During Q2, we achieved a non-GAAP automotive gross margin of 26.8%, and 26.9% on a GAAP basis. These results represent a 140 basis point improvement in non-GAAP automotive gross margin sequentially, excluding ZEV credits, and our warranty reserves are generally consistent with the prior quarter.

Research and development (R&D) expenses were $93 million on a non-GAAP basis and $108 million on a GAAP basis. Non-GAAP R&D expenses were up 37% from Q1 as Model X engineering work continues to accelerate and as we develop processes for capacity expansion.

Selling, general and administrative (SG&A) expenses were $117 million on a non-GAAP basis and $134 million on a GAAP basis. The 20% sequential increase in non-GAAP SG&A expenses was driven by the rapid pace of our global growth and by the expansion of our customer support infrastructure.

Q2 non-GAAP net income was $16 million, or $0.11 per share based on 140.9 million diluted shares, while Q2 GAAP net loss was $62 million or $(0.50) per share.

We had a $2 million net cash outflow from operations in Q2 primarily due to an $82 million increase in finished goods inventory from cars in transit to Europe and China, and $15 million of cash used for leasing vehicles. Capital expenditures in the quarter totaled $176 million.

Cash at quarter end, including cash equivalents, increased to almost $2.7 billion, in part because our underwriters exercised the overallotment option on the Q1 convertible note financing, contributing an additional $267 million of cash in Q2.

Q3 & 2014 Outlook

We plan to produce about 9,000 cars in Q3. This target takes into account the effect of the two-week production shutdown related to the transition to the new final assembly line at the Fremont factory. If we had been able to avoid this production down time, we would have been able to forecast Q3 quarterly production at about 11,000 units. After considering our planned production and the need to have more vehicles in transit (including the new RHD models), we expect to be able to deliver about 7,800 Model S vehicles in Q3. Without the planned factory retooling shutdown, Q3 delivery expectations would have been approximately 9,500 vehicles.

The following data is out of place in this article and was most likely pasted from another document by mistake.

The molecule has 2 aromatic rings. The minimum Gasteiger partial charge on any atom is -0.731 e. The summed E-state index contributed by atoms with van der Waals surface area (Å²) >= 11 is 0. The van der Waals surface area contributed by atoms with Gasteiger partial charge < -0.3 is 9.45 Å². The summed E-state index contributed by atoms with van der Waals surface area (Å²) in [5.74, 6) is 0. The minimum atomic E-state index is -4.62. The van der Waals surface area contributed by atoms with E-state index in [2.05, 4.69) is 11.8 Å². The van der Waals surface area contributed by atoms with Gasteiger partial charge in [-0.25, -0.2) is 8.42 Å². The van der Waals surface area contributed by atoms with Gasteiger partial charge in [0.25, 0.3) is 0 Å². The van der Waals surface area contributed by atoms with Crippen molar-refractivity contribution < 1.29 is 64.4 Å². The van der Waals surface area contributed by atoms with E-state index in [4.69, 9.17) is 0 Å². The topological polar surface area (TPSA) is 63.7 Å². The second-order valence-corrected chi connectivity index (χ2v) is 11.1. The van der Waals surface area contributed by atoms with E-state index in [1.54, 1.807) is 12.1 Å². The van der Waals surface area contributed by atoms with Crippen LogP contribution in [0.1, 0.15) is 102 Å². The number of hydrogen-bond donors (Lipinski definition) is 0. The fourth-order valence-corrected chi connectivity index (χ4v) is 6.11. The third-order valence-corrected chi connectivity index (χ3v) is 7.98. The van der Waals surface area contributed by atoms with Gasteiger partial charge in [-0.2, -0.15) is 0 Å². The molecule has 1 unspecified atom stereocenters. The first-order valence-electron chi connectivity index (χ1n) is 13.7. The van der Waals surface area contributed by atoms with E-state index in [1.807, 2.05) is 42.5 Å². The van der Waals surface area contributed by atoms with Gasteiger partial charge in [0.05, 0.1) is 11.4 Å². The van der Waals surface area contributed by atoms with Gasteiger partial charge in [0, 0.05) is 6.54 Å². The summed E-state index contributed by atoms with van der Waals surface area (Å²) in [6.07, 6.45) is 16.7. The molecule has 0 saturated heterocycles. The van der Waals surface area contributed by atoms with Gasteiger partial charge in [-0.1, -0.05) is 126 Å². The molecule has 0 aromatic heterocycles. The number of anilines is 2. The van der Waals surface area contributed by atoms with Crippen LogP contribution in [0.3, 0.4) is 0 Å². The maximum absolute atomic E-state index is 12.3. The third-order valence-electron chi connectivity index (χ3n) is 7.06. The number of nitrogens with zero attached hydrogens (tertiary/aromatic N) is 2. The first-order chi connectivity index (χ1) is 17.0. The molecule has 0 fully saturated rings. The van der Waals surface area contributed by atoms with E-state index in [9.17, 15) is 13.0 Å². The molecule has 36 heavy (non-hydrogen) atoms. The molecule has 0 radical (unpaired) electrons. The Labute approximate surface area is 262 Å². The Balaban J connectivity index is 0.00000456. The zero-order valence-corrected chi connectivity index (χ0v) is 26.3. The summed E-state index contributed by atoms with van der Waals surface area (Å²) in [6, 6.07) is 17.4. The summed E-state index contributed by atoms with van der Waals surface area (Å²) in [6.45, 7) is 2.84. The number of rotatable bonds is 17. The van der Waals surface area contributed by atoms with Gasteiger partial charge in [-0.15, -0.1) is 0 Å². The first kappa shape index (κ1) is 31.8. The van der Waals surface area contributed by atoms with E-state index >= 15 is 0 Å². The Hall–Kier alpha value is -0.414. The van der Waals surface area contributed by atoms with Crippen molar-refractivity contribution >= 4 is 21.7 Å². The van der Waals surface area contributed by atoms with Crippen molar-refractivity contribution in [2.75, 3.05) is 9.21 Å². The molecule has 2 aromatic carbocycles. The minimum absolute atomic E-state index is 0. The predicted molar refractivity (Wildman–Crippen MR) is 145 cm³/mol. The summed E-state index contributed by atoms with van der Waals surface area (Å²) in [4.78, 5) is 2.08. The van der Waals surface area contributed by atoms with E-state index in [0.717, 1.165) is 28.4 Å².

We expect non-GAAP automotive gross margin in Q3 to be about consistent with the prior quarter. As manufacturing efficiencies and part costs continue to improve, we continue to anticipate a 28% non-GAAP automotive gross margin, excluding ZEV credits, by Q4 of this year. We expect to lease about 300 cars in North America during Q3, and much more in Q4.

Q3 operating expenses are expected to grow sequentially by about 20% for R&D and 15% for SG&A. Despite a higher count of leased vehicles, investments in R&D, and geographic expansion, we expect to be marginally profitable in Q3 on a non-GAAP basis. Based on our current stock price, we project between 141 million and 143 million diluted shares outstanding in Q3.

We plan to invest between $750 million and $950 million in 2014, an increase of $100 million from prior guidance. We continue to invest in additional production capacity, continued Model X and Model S development, Gigafactory construction, and further expansion of our sales, service, and Supercharger footprints. We have also chosen to slightly accelerate our investments in production capacity and the Gigafactory.

It will indeed be a busy second half of the year as we execute on the opportunities ahead.

Elon Musk, Chairman & CEO Deepak Ahuja, Chief Financial Officer